|Weston A. Price Foundation||Contact: Kimberly Hartke, Publicist|
|For Immediate Release|
DEADLY CANTALOUPES IN COLORADO:
ARE CONFINEMENT ANIMAL OPERATIONS TO BLAME?
Washington, D.C. –September 30, 2011—The deadliest foodborne illness outbreak in a century may be linked to confinement animal operations. Over sixteen people have died from possible listeria illnesses traced to Colorado cantaloupes.
Although Jensen Farms, producer of the cantaloupes, does not use pesticides, it is located in Prowers County, Colorado, which has a very high concentration of Confined Animal Feeding Operations (CAFO).
According to the Food and Water Watch website ( http://www.factoryfarmmap.org/#animal:all;location:CO;year:2007 ) Prowers County has an “extreme” concentration of CAFOs, with over forty-four thousand cattle and almost one hundred forty thousand hogs in confinement. Animals outnumber people in Prowers County by twelve to one.
“Filthy runoff from confinement operations can contaminate water used in irrigating crops,” says Sally Fallon Morell, president of the Weston A. Price Foundation. “We hope that public health officials will include irrigation water and waste water lagoons in their investigations of this tragic outbreak.”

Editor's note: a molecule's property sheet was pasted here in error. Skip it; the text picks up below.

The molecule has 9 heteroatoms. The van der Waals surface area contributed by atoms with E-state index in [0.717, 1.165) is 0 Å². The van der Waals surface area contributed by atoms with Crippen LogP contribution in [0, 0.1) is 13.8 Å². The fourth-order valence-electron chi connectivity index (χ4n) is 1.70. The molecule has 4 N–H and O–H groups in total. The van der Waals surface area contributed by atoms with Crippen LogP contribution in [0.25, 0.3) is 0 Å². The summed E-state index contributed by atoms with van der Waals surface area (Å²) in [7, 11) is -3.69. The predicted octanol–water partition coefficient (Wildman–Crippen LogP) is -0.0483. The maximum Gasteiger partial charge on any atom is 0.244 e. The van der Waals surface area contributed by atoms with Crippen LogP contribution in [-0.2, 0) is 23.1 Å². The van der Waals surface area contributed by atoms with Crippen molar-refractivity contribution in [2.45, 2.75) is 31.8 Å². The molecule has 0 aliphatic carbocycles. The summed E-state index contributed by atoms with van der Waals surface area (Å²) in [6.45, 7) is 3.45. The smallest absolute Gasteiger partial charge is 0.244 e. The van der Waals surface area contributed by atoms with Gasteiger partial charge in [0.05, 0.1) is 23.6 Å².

The Weston A. Price Foundation advocates consumption of pasture-raised animal foods, for both health and environmental reasons. “Consumers can play a role in fixing our food safety woes. By choosing to purchase their meat directly from local farmers engaged in small scale grass based farming, they can remove support from these toxic factories that pose the greatest food safety risk,” says Fallon Morell.
Research continues to show that beef raised on grass is much less likely to harbor pathogenic organisms; and local-small scale processing minimizes the risk of contamination. Grass-fed cattle and pigs, free to roam on pasture rather than confined to a feedlot, produce highly nutritious beef and pork, without the risks.
The Weston A. Price Foundation, a non-profit nutrition education foundation with five hundred chapters worldwide, actively promotes farm-to-consumer direct sales. The Foundation’s volunteer chapter leaders provide a list of local food resources to those interested in consuming meat, eggs and dairy products raised naturally on pasture.
MEDIA CONTACT: KIMBERLY HARTKE🖨️ Print post
I know that the ideal is eating only locally and in season, which we do for the most part, but there are times when that cantelope jumps into the grocery cart. What are your suggestions for making sure that it comes from a location nowhere near CAFOs??? Thanks!
I just make sure its ORGANIC!